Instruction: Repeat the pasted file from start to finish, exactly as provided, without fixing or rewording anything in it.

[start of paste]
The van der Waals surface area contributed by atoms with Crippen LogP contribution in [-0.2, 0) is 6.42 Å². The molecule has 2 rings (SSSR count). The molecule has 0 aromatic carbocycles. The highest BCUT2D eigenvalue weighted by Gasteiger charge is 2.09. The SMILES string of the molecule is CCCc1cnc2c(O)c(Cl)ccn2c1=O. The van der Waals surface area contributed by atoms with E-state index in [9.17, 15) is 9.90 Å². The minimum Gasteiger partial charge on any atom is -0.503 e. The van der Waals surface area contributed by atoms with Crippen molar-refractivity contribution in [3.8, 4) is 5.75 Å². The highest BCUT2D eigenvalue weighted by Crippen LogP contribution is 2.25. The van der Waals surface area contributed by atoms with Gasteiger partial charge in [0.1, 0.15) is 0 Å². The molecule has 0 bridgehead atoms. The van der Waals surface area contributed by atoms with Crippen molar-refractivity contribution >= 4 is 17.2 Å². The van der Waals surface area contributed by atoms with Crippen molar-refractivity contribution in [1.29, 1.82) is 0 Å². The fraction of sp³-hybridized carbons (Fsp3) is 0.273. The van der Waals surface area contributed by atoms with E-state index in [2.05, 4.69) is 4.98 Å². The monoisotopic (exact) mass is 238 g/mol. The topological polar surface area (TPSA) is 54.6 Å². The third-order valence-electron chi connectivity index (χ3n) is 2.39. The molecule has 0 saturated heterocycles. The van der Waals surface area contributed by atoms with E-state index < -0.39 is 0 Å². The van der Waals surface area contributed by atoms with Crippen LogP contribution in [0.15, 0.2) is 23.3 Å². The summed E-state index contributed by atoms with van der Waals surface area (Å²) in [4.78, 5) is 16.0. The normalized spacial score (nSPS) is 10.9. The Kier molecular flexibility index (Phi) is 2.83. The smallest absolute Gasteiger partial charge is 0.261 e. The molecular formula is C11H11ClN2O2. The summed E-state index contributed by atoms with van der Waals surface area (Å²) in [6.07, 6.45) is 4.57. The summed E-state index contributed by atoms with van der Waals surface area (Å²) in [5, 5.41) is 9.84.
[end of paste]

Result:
The van der Waals surface area contributed by atoms with Crippen LogP contribution in [-0.2, 0) is 6.42 Å². The molecule has 2 rings (SSSR count). The molecule has 0 aromatic carbocycles. The highest BCUT2D eigenvalue weighted by Gasteiger charge is 2.09. The SMILES string of the molecule is CCCc1cnc2c(O)c(Cl)ccn2c1=O. The van der Waals surface area contributed by atoms with E-state index in [9.17, 15) is 9.90 Å². The minimum Gasteiger partial charge on any atom is -0.503 e. The van der Waals surface area contributed by atoms with Crippen molar-refractivity contribution in [3.8, 4) is 5.75 Å². The highest BCUT2D eigenvalue weighted by Crippen LogP contribution is 2.25. The van der Waals surface area contributed by atoms with Gasteiger partial charge in [0.1, 0.15) is 0 Å². The molecule has 0 bridgehead atoms. The van der Waals surface area contributed by atoms with Crippen molar-refractivity contribution >= 4 is 17.2 Å². The van der Waals surface area contributed by atoms with Crippen molar-refractivity contribution in [1.29, 1.82) is 0 Å². The fraction of sp³-hybridized carbons (Fsp3) is 0.273. The van der Waals surface area contributed by atoms with E-state index in [2.05, 4.69) is 4.98 Å². The monoisotopic (exact) mass is 238 g/mol. The topological polar surface area (TPSA) is 54.6 Å². The third-order valence-electron chi connectivity index (χ3n) is 2.39. The molecule has 0 saturated heterocycles. The van der Waals surface area contributed by atoms with E-state index < -0.39 is 0 Å². The van der Waals surface area contributed by atoms with Crippen LogP contribution in [0.15, 0.2) is 23.3 Å². The summed E-state index contributed by atoms with van der Waals surface area (Å²) in [4.78, 5) is 16.0. The normalized spacial score (nSPS) is 10.9. The Kier molecular flexibility index (Phi) is 2.83. The smallest absolute Gasteiger partial charge is 0.261 e. The molecular formula is C11H11ClN2O2. The summed E-state index contributed by atoms with van der Waals surface area (Å²) in [6.07, 6.45) is 4.57. The summed E-state index contributed by atoms with van der Waals surface area (Å²) in [5, 5.41) is 9.84.